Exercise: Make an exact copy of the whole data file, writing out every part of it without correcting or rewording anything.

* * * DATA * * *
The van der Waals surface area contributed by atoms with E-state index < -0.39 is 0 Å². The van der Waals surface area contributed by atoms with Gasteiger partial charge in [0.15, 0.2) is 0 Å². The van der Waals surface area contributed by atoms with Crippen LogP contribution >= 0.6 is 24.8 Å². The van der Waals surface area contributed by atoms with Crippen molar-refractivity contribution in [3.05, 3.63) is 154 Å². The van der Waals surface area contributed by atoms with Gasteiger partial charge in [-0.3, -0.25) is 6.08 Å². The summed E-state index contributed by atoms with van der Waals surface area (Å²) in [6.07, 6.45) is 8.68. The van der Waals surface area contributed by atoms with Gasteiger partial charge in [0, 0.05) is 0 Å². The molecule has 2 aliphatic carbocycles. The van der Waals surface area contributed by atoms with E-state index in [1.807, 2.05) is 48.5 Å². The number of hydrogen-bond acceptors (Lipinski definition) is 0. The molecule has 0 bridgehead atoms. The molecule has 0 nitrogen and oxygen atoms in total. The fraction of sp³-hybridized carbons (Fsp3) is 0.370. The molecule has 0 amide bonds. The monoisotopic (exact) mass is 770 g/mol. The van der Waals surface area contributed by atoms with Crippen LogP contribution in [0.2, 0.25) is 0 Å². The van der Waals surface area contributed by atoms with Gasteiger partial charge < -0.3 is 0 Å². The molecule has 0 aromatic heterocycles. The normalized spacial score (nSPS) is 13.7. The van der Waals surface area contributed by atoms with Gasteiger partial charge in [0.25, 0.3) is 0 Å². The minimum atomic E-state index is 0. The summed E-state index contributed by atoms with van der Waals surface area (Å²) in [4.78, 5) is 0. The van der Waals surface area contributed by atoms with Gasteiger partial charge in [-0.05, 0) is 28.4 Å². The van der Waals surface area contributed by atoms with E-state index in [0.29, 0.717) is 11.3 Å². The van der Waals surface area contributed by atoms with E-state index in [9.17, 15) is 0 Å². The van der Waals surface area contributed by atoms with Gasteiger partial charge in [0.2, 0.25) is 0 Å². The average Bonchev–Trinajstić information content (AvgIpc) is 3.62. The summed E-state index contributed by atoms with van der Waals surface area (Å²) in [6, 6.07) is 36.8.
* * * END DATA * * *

The van der Waals surface area contributed by atoms with E-state index < -0.39 is 0 Å². The van der Waals surface area contributed by atoms with Gasteiger partial charge in [0.15, 0.2) is 0 Å². The van der Waals surface area contributed by atoms with Crippen LogP contribution >= 0.6 is 24.8 Å². The van der Waals surface area contributed by atoms with Crippen molar-refractivity contribution in [3.05, 3.63) is 154 Å². The van der Waals surface area contributed by atoms with Gasteiger partial charge in [-0.3, -0.25) is 6.08 Å². The summed E-state index contributed by atoms with van der Waals surface area (Å²) in [6.07, 6.45) is 8.68. The van der Waals surface area contributed by atoms with Gasteiger partial charge in [0, 0.05) is 0 Å². The molecule has 2 aliphatic carbocycles. The van der Waals surface area contributed by atoms with E-state index in [1.807, 2.05) is 48.5 Å². The number of hydrogen-bond acceptors (Lipinski definition) is 0. The molecule has 0 bridgehead atoms. The molecule has 0 nitrogen and oxygen atoms in total. The fraction of sp³-hybridized carbons (Fsp3) is 0.370. The molecule has 0 amide bonds. The monoisotopic (exact) mass is 770 g/mol. The van der Waals surface area contributed by atoms with Crippen LogP contribution in [0.2, 0.25) is 0 Å². The van der Waals surface area contributed by atoms with Gasteiger partial charge < -0.3 is 0 Å². The molecule has 0 aromatic heterocycles. The normalized spacial score (nSPS) is 13.7. The van der Waals surface area contributed by atoms with Gasteiger partial charge in [0.25, 0.3) is 0 Å². The minimum atomic E-state index is 0. The summed E-state index contributed by atoms with van der Waals surface area (Å²) in [4.78, 5) is 0. The van der Waals surface area contributed by atoms with Gasteiger partial charge in [-0.05, 0) is 28.4 Å². The van der Waals surface area contributed by atoms with E-state index in [0.29, 0.717) is 11.3 Å². The van der Waals surface area contributed by atoms with E-state index in [9.17, 15) is 0 Å². The van der Waals surface area contributed by atoms with Gasteiger partial charge in [0.2, 0.25) is 0 Å². The average Bonchev–Trinajstić information content (AvgIpc) is 3.62. The summed E-state index contributed by atoms with van der Waals surface area (Å²) in [6, 6.07) is 36.8.